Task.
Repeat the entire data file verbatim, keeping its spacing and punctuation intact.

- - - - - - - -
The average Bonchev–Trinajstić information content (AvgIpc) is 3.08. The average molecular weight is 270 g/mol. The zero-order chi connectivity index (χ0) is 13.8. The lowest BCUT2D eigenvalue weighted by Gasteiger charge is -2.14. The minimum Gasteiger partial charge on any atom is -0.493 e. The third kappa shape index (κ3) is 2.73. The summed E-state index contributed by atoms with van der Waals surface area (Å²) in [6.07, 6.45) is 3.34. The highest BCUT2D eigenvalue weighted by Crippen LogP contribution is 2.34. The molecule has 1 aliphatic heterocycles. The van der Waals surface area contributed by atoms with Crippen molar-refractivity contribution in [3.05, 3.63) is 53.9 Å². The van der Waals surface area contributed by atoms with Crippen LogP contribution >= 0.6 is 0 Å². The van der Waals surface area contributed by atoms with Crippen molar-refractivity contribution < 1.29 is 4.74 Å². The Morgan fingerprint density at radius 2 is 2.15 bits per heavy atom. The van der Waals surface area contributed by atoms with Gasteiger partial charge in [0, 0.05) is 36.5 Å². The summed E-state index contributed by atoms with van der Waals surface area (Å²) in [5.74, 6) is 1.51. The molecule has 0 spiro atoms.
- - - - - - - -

The average Bonchev–Trinajstić information content (AvgIpc) is 3.08. The average molecular weight is 270 g/mol. The zero-order chi connectivity index (χ0) is 13.8. The lowest BCUT2D eigenvalue weighted by Gasteiger charge is -2.14. The minimum Gasteiger partial charge on any atom is -0.493 e. The third kappa shape index (κ3) is 2.73. The summed E-state index contributed by atoms with van der Waals surface area (Å²) in [6.07, 6.45) is 3.34. The highest BCUT2D eigenvalue weighted by Crippen LogP contribution is 2.34. The molecule has 1 aliphatic heterocycles. The van der Waals surface area contributed by atoms with Crippen molar-refractivity contribution in [3.05, 3.63) is 53.9 Å². The van der Waals surface area contributed by atoms with Crippen LogP contribution >= 0.6 is 0 Å². The van der Waals surface area contributed by atoms with Crippen molar-refractivity contribution < 1.29 is 4.74 Å². The Morgan fingerprint density at radius 2 is 2.15 bits per heavy atom. The van der Waals surface area contributed by atoms with Gasteiger partial charge in [0, 0.05) is 36.5 Å². The summed E-state index contributed by atoms with van der Waals surface area (Å²) in [5.74, 6) is 1.51. The molecule has 0 spiro atoms.